There were many reasons why Moses was qualified for the task, but Moses couldn’t help but focus on his inadequacies. Moses had failure in his past, the people didn’t believe in him, the task was humanly impossible, and Moses was uncomfortable speaking. When God called him, he responded by objecting, “If the Israelites will not listen to me, why would Pharaoh listen to me, since I speak with faltering lips?” And yet Scripture records, “It was this Aaron and Moses…this same Moses and Aaron,” who brought the Israelites out of Egypt. 

Ministry effectiveness is not about your ability, but about your obedience to God’s command. God is faithful. The genealogies speak to God’s faithfulness to keep his covenant promises. Moses learned humility, and he learned just how powerful God is to accomplish his purposes. This is a lesson that each of us needs to learn. Do you have failures in your past? Are you inadequate for the jobs God has placed before you? You are in good company. The good news is that God is powerful enough to use you even with your deficiencies. Step out in obedience and leave the results to God. You may fail, but God will never fail you. 

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Counterfeit gods

“Moses replied, “It will be as you say, so that you may know there is no one like the Lord our God.” Exodus 8:10

One of the most loving things that God can do in our lives, is destroy the idols that keep us from undivided worship of him. There are religious people that pray to physical idols and there are irreligious people who worship figurative idols without even knowing it. The key word there is worship. Humans worship because it is in our nature to worship. We are made to be worship. Nature abhors a vacuum and always seeks to fill it. Blaise Pascal compared this to the human heart and its need for worship, “There is a God-shaped vacuum in the heart of every [person] which cannot be filled by any created thing, but only by God the Creator, made known through Jesus Christ.” Idolatry is any attempt to fill that vacuum with something other than God.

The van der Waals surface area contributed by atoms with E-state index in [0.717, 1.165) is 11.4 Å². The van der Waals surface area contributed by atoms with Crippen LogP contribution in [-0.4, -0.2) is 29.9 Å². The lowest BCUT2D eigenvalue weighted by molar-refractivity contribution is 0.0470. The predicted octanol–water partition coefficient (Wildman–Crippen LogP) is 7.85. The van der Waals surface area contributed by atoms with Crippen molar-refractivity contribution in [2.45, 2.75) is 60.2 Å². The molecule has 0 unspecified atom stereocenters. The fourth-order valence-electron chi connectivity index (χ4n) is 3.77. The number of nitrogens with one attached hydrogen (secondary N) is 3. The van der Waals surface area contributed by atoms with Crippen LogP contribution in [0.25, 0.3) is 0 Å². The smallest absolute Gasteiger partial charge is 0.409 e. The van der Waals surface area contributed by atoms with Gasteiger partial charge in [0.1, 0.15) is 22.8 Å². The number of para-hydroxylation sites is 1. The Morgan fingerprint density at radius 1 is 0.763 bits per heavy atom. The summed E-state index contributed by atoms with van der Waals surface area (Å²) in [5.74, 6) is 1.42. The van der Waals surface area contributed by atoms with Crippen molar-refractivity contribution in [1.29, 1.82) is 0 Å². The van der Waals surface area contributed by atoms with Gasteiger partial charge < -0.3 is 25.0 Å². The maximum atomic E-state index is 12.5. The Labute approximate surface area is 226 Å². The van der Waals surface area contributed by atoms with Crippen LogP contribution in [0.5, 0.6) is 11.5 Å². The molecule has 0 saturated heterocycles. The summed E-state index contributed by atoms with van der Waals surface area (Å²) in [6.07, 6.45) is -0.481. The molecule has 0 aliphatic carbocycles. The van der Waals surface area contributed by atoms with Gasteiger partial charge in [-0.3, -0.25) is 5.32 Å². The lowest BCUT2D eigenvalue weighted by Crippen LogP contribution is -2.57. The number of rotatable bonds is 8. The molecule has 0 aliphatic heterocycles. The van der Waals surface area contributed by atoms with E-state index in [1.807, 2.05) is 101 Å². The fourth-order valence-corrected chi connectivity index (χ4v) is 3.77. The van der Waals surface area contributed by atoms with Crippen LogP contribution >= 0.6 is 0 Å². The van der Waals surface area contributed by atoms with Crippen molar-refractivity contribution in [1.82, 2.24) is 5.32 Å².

Paul’s first letter to the church in Corinth was filled with reminders to Christians to beware of the pull of idolatry. This idolatry can take many forms, in 1 Cor 10:6-10, Paul explicitly connects idolatry to sexual immorality. In Colossians 3:5-6 Paul connects it to the sin of greed, “Put to death, therefore, whatever belongs to your earthly nature: sexual immorality, impurity, lust, evil desires and greed, which is idolatry. Because of these, the wrath of God is coming.”

We don’t often think of things like lust and greed as worshiping a false god, but the Bible is making the connection that lust and greed, “[represent] a strong movement of desire toward something out of God’s will at the time.”[1] Breaking the tenth commandment (Do not covet) comes from the same heart as breaking the first commandment (Do not worship other gods). Whatever it is that we desire more than we desire God is an idol for us. Sins like greed and lust reflect our old selves outside of Christ and a failure to trust God that his way and his timing are best. We become devoted to the object of our greed and lust in a way that is very much like worship. 

Pharoah clung to his idols despite all the displays of Yahweh’s transcendent power and mercy. He clung to his idols because at the end of the day, Pharoah wanted control—he wanted to be the god of his own life. The best thing that God can give us is himself. His destruction of our idols is good, because they are keeping us from what is best. What are the idols you need to give over the Lord? What discipline is the Lord bringing into your life to call you repentance? What is it that you fear losing more than you fear (are in awe of) God? Don’t harden your heart like Pharoah. Hear God’s Word, respond in faith, and go after Jesus Christ with a whole heart. 

[1] Richard R. Melick, Philippians, Colossians, Philemon, vol. 32, The New American Commentary (Nashville: Broadman & Holman Publishers, 1991), 290.